Tuesday, 20 December 2011

Reflecting on the year that has been 2011

Over the weekend I picked up my new Kikki.K diary for 2012 (it's super cute), and started filling it out. I do the same thing around this time every year, as I haven't really yet gotten used to using my iPhone calendar (that and I still enjoy using a pen).

Copying over the annual appointments such as birthdays and anniversaries gave me a chance to reflect on the year that has been.

There have been parties, dinners, breakfasts (so many breakfasts), coffees and movies. Catching up, making up, rebuilding, bonding, growing, and breaking down. Moving house...twice, festivals (hopefully I can go to L'Oreal Fashion Festival again next year, that was amazing), learning new things, photographing, blogging (I reached 3000 hits yesterday), singing and dancing (mostly in my own bedroom). New beginnings and wonderfully welcome endings. Saying goodbye to personal issues, and realising new strengths. Discovering new and delightful things in wonderfully familiar people, realising and coming to terms with the good in everyone (no matter how buried or subtle), and taking a few steps closer to self acceptance, compassion and understanding.

It's been the biggest year of growth in my entire life, and I'm grateful for every minute of it. The laughter, tears, worry, relief...the cathartic release of fears...the new home (and the garden which gets a special mention), and of course the Jean in tan Jo Mercer shoes...all of it.

Of course this year (for me) would not have been possible without the special attention and patience from a few key people. My beautiful, wonderfully gentle and caring boyfriend, my amazing and tirelessly supportive family, my incredible friends (you know who you are *nodding solemnly*), my psychologist (who has consistently gone above and beyond), my doctor, and everyone else in the world who contributed to my successful 2011 (I know that's quite vague but I didn't want to leave anyone out...okay, for example Bev Aisbett for writing her fabulous book "Living with 'IT'").

Thank you all.

Maybe oddly to you, I'd like to thank a part of myself who I've been just delighted to meet. She can get fairly feisty, but she's determined, brave, considerate and patient...and she has never given up on me.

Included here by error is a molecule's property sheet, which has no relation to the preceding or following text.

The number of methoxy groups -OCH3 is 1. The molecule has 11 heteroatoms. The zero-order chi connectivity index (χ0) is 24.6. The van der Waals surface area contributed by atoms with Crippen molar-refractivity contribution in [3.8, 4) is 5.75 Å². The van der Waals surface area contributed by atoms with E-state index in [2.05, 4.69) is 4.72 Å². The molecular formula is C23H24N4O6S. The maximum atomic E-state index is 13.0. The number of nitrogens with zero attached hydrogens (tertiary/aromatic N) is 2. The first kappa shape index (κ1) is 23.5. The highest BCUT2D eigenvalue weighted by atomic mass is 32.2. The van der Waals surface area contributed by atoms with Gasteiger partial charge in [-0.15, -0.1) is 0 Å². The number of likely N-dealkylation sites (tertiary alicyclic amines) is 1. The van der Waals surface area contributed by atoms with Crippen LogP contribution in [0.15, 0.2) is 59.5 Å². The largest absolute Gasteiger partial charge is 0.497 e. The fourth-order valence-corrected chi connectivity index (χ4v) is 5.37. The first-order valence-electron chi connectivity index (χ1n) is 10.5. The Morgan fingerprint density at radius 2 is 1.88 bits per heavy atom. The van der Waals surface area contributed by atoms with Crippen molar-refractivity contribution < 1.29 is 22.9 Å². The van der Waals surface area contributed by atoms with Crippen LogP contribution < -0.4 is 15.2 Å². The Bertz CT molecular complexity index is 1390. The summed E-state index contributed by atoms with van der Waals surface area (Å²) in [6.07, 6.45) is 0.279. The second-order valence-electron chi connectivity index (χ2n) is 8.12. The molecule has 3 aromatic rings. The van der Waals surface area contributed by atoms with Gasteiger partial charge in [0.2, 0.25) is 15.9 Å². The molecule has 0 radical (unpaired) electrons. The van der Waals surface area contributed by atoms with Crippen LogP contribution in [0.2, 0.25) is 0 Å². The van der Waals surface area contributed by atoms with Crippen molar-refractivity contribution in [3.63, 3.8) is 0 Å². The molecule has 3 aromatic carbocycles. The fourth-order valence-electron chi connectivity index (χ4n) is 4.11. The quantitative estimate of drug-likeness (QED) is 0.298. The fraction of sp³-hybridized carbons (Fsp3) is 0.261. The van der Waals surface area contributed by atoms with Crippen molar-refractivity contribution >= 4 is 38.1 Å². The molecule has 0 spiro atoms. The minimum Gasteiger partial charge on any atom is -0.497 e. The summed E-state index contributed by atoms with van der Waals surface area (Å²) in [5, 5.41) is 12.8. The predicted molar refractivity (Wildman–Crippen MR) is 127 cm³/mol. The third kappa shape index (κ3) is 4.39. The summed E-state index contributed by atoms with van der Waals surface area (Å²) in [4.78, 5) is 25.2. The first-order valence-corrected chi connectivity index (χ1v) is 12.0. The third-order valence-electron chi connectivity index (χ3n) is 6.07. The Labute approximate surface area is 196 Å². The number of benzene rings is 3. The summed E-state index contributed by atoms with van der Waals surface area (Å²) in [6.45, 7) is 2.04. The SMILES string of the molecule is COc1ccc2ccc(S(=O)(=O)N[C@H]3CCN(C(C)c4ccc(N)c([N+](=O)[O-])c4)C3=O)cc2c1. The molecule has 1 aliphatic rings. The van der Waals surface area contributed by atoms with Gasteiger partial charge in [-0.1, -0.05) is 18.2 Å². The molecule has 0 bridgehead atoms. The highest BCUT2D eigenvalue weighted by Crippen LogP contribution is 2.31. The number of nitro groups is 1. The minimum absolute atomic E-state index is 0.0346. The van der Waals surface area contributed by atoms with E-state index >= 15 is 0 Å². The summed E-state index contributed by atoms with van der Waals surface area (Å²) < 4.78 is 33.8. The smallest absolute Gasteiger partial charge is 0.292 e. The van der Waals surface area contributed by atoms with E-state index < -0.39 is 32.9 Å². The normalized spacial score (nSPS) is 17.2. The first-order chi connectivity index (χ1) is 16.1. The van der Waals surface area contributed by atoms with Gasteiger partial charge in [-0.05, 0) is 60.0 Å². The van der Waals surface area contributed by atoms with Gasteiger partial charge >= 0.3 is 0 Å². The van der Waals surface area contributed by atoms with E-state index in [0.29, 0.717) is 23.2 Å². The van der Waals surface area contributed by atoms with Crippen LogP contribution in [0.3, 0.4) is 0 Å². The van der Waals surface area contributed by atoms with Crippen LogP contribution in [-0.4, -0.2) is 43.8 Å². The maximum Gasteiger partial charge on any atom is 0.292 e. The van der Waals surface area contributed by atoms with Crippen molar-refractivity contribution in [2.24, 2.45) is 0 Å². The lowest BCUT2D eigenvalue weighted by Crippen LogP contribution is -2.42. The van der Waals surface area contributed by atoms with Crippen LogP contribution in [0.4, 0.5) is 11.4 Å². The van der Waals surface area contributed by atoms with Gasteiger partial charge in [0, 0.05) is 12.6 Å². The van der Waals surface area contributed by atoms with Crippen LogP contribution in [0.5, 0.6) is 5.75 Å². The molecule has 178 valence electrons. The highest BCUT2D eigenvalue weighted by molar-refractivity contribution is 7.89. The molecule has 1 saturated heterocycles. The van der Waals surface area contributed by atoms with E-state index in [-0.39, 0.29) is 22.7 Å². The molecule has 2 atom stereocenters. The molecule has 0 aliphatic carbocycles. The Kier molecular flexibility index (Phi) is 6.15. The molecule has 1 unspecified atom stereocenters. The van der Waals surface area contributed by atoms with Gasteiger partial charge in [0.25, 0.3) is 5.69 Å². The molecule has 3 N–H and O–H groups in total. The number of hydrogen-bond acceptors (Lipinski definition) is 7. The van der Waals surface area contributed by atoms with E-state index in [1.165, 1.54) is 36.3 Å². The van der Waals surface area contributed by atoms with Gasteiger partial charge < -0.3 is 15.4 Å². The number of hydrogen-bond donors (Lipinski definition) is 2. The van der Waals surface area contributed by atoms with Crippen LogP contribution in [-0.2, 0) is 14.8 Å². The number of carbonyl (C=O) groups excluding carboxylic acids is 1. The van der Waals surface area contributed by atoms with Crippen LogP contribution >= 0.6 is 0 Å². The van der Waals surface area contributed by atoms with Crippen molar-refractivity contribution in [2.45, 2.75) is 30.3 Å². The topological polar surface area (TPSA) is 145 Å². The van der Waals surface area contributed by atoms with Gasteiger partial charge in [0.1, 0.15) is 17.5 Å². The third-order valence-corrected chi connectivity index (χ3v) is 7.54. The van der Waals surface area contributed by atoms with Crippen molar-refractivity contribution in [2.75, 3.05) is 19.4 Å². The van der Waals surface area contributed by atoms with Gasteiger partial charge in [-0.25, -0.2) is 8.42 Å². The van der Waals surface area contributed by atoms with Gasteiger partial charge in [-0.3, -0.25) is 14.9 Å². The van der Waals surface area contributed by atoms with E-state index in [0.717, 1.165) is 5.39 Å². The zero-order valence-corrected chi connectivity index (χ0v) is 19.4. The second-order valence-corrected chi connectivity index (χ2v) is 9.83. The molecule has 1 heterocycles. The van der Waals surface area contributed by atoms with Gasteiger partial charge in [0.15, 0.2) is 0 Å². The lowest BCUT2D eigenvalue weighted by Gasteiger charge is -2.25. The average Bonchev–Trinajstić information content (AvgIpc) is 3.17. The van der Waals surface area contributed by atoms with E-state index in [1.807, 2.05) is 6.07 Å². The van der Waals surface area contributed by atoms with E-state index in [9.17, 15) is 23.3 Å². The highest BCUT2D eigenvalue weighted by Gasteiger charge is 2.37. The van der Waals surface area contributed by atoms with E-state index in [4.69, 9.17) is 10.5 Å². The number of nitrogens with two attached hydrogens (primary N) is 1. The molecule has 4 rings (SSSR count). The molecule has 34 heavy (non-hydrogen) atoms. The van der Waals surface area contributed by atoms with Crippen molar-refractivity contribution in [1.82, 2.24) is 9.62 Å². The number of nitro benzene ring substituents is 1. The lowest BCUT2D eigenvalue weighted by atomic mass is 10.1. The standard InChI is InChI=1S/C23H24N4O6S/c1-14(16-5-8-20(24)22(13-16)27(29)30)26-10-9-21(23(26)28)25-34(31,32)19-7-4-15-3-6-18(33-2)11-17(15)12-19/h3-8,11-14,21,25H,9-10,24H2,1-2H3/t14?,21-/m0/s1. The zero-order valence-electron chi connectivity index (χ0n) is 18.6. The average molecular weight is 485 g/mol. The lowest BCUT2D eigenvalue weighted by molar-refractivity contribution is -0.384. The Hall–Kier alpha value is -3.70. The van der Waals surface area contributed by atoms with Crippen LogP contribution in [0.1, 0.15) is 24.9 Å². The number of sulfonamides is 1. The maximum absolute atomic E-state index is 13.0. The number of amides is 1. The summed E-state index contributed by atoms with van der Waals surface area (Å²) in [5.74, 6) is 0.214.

Signing off for 2011,
Mary xx

Monday, 19 December 2011

A very merry Christmas

The days leading up to Christmas are crazy, hectic, exciting, stressful, fattening, and completely exhausting, but there is something magical about the atmosphere around this time of year. Over the weekend I spent a lot of time meandering around shops doing my Christmas shopping. It was just lovely. Everything was bustling, and there was a buzz of excitement in the air. At night time buskers are out in full force, there are people everywhere, and the city is dotted with fairy lights and hanging lanterns.

Everyone is busily thinking of presents to buy loved ones, trying to plan and shop for Christmas day menus...and looking forward to some time off.

This year I am particularly enjoying my Christmas. Being happily installed in my new home, surrounded by the most amazing family and friends, and looking forward to an exciting new year.

After having walked around Fitzroy and Collingwood on Saturday, and all the city on Sunday, yesterday my feet felt like they were going to fall off, but I had a little buzz of happy contentment deap inside. This year I've lovely gifts for everyone, a wonderful Christmas day with my beautiful boyfriend and my family to look forward to, some time off, and (unusually for this time of year) 2 weddings to attend.

I've got everything.

Tuesday, 22 November 2011

Yoga, tears and fears and letting it all hang out

Last night I experienced my first mid-yoga-practice cry. 

I was in savasana at the end of a particularly overwhelming practice, and unable to quash it any longer cried silently so much the years were running down my cheeks, over my neck and then around down my back. (In savasana you're in your back, see.)

Although quite intense, it felt good to get it out. 

That's the funny thing about yoga. You think, "nah you're just moving your body", but you're exposing yourself to all sorts of thoughts and emotions - ones that during your practice you can't necessarily distract yourself from. 

For a moment in time you're looking at yourself, just as you are. 

Thursday, 10 November 2011

Fall in love with your life

Do you ever stop to realise that you've completely in love with your life?

Today, do something truly great. Recycle, upcycle, and waste as little as possible. Plant some herbs. Shop carefully. Have a massage. And love. Love like you've nothing to lose.

Check out Fall in love with your life on Etsy.

I swear I'm not stalking you

This morning I got on my tram, and sat next to a girl wearing a lovely red cardigan over a navy vintage dress. Absolutely beautiful outfit.

I got off the tram in the city, walked over a city block to get on a connecting tram. Got off at my usual stop at Richmond Station to walk to work. Why hello, Ms Red Cardigan, fancy seeing you again here.